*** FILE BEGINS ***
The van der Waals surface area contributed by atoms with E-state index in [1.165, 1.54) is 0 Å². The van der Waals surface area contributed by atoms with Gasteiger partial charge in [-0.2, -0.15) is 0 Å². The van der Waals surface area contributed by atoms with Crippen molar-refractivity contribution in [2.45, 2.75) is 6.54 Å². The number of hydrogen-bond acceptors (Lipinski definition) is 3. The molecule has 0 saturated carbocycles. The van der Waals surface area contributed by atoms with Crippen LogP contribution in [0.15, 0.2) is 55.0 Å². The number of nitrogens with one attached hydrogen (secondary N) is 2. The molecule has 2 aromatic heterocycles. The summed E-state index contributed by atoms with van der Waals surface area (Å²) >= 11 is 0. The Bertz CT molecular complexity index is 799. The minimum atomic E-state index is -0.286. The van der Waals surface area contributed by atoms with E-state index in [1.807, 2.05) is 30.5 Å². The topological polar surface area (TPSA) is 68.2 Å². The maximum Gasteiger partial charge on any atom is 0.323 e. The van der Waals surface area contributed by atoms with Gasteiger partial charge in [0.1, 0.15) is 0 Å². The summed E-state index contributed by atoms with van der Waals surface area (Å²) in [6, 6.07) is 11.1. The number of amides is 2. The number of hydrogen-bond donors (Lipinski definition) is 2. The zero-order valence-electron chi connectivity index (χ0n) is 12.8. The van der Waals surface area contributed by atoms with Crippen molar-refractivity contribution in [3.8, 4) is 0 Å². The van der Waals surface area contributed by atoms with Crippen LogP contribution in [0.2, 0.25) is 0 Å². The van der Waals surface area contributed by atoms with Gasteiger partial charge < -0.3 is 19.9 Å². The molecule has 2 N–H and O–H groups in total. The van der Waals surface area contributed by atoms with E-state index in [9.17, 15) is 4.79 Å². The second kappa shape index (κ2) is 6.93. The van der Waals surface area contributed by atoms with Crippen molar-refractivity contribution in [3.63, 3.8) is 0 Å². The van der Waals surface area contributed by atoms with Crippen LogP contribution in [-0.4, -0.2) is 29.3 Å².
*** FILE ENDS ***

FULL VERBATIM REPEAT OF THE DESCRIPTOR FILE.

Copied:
The van der Waals surface area contributed by atoms with E-state index in [1.165, 1.54) is 0 Å². The van der Waals surface area contributed by atoms with Gasteiger partial charge in [-0.2, -0.15) is 0 Å². The van der Waals surface area contributed by atoms with Crippen molar-refractivity contribution in [2.45, 2.75) is 6.54 Å². The number of hydrogen-bond acceptors (Lipinski definition) is 3. The molecule has 0 saturated carbocycles. The van der Waals surface area contributed by atoms with Crippen LogP contribution in [0.15, 0.2) is 55.0 Å². The number of nitrogens with one attached hydrogen (secondary N) is 2. The molecule has 2 aromatic heterocycles. The summed E-state index contributed by atoms with van der Waals surface area (Å²) >= 11 is 0. The Bertz CT molecular complexity index is 799. The minimum atomic E-state index is -0.286. The van der Waals surface area contributed by atoms with E-state index in [1.807, 2.05) is 30.5 Å². The topological polar surface area (TPSA) is 68.2 Å². The maximum Gasteiger partial charge on any atom is 0.323 e. The van der Waals surface area contributed by atoms with Gasteiger partial charge in [0.1, 0.15) is 0 Å². The summed E-state index contributed by atoms with van der Waals surface area (Å²) in [6, 6.07) is 11.1. The number of amides is 2. The number of hydrogen-bond donors (Lipinski definition) is 2. The zero-order valence-electron chi connectivity index (χ0n) is 12.8. The van der Waals surface area contributed by atoms with Crippen molar-refractivity contribution in [3.8, 4) is 0 Å². The van der Waals surface area contributed by atoms with Crippen LogP contribution in [0.2, 0.25) is 0 Å². The van der Waals surface area contributed by atoms with Gasteiger partial charge < -0.3 is 19.9 Å². The molecule has 2 N–H and O–H groups in total. The van der Waals surface area contributed by atoms with E-state index in [9.17, 15) is 4.79 Å². The second kappa shape index (κ2) is 6.93. The van der Waals surface area contributed by atoms with Crippen molar-refractivity contribution in [3.63, 3.8) is 0 Å². The van der Waals surface area contributed by atoms with Crippen LogP contribution in [-0.4, -0.2) is 29.3 Å².